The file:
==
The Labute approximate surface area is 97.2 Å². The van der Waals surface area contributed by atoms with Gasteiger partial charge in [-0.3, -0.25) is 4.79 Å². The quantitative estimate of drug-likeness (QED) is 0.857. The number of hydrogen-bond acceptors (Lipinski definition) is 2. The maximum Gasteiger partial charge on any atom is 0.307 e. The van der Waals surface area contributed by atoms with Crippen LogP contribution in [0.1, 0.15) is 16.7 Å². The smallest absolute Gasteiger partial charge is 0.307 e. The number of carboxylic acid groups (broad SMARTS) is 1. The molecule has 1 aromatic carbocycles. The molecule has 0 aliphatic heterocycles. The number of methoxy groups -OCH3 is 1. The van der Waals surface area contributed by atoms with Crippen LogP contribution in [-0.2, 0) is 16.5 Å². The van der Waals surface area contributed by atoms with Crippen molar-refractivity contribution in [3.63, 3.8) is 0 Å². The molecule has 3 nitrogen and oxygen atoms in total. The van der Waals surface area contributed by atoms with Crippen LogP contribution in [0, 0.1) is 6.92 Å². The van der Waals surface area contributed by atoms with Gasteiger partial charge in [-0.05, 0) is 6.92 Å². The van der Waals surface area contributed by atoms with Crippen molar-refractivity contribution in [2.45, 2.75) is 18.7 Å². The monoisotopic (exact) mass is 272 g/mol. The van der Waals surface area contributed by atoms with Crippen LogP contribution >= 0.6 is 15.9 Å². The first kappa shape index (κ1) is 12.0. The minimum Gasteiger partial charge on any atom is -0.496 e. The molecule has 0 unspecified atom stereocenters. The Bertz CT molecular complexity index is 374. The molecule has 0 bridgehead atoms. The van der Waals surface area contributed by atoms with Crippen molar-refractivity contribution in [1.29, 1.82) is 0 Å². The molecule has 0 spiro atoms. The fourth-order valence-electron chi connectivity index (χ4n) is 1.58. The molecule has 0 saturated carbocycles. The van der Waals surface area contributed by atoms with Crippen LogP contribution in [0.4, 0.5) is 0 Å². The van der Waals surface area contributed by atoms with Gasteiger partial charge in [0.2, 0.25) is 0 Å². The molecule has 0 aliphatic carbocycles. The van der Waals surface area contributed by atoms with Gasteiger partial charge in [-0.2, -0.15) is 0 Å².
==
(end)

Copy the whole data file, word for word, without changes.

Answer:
The Labute approximate surface area is 97.2 Å². The van der Waals surface area contributed by atoms with Gasteiger partial charge in [-0.3, -0.25) is 4.79 Å². The quantitative estimate of drug-likeness (QED) is 0.857. The number of hydrogen-bond acceptors (Lipinski definition) is 2. The maximum Gasteiger partial charge on any atom is 0.307 e. The van der Waals surface area contributed by atoms with Crippen LogP contribution in [0.1, 0.15) is 16.7 Å². The smallest absolute Gasteiger partial charge is 0.307 e. The number of carboxylic acid groups (broad SMARTS) is 1. The molecule has 1 aromatic carbocycles. The molecule has 0 aliphatic heterocycles. The number of methoxy groups -OCH3 is 1. The van der Waals surface area contributed by atoms with Crippen LogP contribution in [-0.2, 0) is 16.5 Å². The van der Waals surface area contributed by atoms with Crippen molar-refractivity contribution in [3.63, 3.8) is 0 Å². The molecule has 3 nitrogen and oxygen atoms in total. The van der Waals surface area contributed by atoms with Crippen LogP contribution in [0, 0.1) is 6.92 Å². The van der Waals surface area contributed by atoms with Gasteiger partial charge in [-0.05, 0) is 6.92 Å². The van der Waals surface area contributed by atoms with Crippen molar-refractivity contribution in [2.45, 2.75) is 18.7 Å². The monoisotopic (exact) mass is 272 g/mol. The van der Waals surface area contributed by atoms with Crippen LogP contribution >= 0.6 is 15.9 Å². The first kappa shape index (κ1) is 12.0. The minimum Gasteiger partial charge on any atom is -0.496 e. The molecule has 0 unspecified atom stereocenters. The Bertz CT molecular complexity index is 374. The molecule has 0 bridgehead atoms. The van der Waals surface area contributed by atoms with Crippen molar-refractivity contribution in [1.29, 1.82) is 0 Å². The molecule has 0 spiro atoms. The fourth-order valence-electron chi connectivity index (χ4n) is 1.58. The molecule has 0 saturated carbocycles. The van der Waals surface area contributed by atoms with Crippen LogP contribution in [0.4, 0.5) is 0 Å². The van der Waals surface area contributed by atoms with Gasteiger partial charge in [0.2, 0.25) is 0 Å². The molecule has 0 aliphatic carbocycles. The van der Waals surface area contributed by atoms with Gasteiger partial charge in [-0.2, -0.15) is 0 Å².